There are two central patterns that she identifies in the texts analyzed ; "the use of landscape imagery to convey the effects of trauma and remembering, and the use of place as a site that shapes the protagonist's experience and perception of the world" (xi). Place or sometimes the elision of that place, of course, is an important aspect of representing traumatic time or the metaphoric space between the pre- and post-traumatic moments. Balaev makes a slight shift from this position as she states, "Place is thus a central aspect of traumatic experience in literary representation because place provides a conceptual framework in which emotional responses occur" (xv). Landscape takes on a therapeutic and almost mystical quality. Whereas in her analysis of Leslie Marmon Silko's Ceremony, Balaev finds that the landscape in the novel allows for a cure or a healing of trauma. "Cultivating a relationship to the land plays an essential role in Tayo's healing because the sky, rain, mountain, and desert represent parts of the mythic reality and cultural landscape in which he must situate himself in order to tell his story" (67). In most theories of trauma the "listener" is valorized for sharing in the trauma and offering the possibility, through that sharing, the amelioration of the traumatic event. The protagonists in all of the texts analyzed by Balaev look for a way to heal through connection to nature. Landscape, however, does not always work.

In Black Sun and in Robert Barclay's Melal, the protagonists find no such relief in their physical spaces. In Black Sun, "Although there is not a healing trajectory in the novel as is found in Ceremony, and contact with the wilderness does not exert a curative power, the protagonist's own realization of finding 'no remedy' may work as an acknowledgment of the changed self" (89). The situation is even worse in Melal as human intervention through the pollution created by the atomic testing on the rural atolls in the Marshall Islands has irredeemably destroyed the landscape. "The novel suggests," according to Balaev, "that territorial reclamation will not free the protagonists from emotional anguish, but that an imaginative reinhabitation of polluted atolls may offer a method of reconfiguring a modern cultural identity" (113). What, for me, is most akin to the posttraumatic narrative for this piece is the inclusion of the myth narrative complete with gods, spirits, and tricksters. These beings can transform the narrative and allow for the exploration of the metaphoric gap between the pre- and post-traumatic moments. The space that needs to be explored emotionally before the mourning for the loss of the lands can be attempted. "The supernatural/mythological characters in the novel function 'above' the human drama, but are themselves forces of a Marshallese imaginative resistance to a governmental power that exploits and massively displaces people" (113). In the end, the mixture of myth, legend, and human reality allow for the reexamination of traumatic time and a re-figuration of the self in relationship to that time allowing the Marshallese protagonists to move forward.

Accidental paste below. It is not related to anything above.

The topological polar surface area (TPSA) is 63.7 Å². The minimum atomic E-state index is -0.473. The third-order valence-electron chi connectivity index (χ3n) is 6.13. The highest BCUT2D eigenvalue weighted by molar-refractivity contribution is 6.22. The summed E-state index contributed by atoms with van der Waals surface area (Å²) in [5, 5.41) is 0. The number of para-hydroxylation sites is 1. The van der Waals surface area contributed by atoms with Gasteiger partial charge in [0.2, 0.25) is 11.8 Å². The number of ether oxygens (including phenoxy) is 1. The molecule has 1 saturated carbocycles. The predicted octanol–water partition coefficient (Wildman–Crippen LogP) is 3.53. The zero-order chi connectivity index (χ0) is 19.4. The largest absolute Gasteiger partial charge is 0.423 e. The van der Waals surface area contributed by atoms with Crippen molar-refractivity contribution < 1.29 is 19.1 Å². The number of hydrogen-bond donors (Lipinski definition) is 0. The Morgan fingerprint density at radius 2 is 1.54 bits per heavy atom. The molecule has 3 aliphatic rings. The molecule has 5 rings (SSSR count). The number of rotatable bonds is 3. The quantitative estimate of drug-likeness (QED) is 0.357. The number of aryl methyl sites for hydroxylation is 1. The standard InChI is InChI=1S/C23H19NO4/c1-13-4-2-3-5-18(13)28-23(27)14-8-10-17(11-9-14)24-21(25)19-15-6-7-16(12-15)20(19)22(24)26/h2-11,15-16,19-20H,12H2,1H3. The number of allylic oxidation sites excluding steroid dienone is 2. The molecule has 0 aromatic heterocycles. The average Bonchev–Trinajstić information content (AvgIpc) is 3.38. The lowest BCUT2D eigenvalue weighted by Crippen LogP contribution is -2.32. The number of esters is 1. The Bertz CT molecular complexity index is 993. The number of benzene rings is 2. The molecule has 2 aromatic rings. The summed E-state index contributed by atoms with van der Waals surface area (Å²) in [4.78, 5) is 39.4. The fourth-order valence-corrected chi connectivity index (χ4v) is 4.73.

Balaev's objective for the text is to widen the current state of trauma studies and to allow for a wider range of possible approaches as well as an addition of texts that would fall under the rubric of trauma narrative. I believe that this is an important place to start such a dialogue. Obviously, there are parameters for what should be included from either a theoretical perspective or even what texts can be better understood by putting them under the microscope of posttraumatic theory, and what could be gleaned about societies that produce those texts, but those boundaries do need to be somewhat flexible. Balaev's text, then, is a cogent wake-up call for a field that has been meandering rather aimlessly when it should be growing in new and significant directions.

Henry James Morello, Pennsylvania State University
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Author:Morello, Henry James
Article Type:Book review
Date:Jan 1, 2014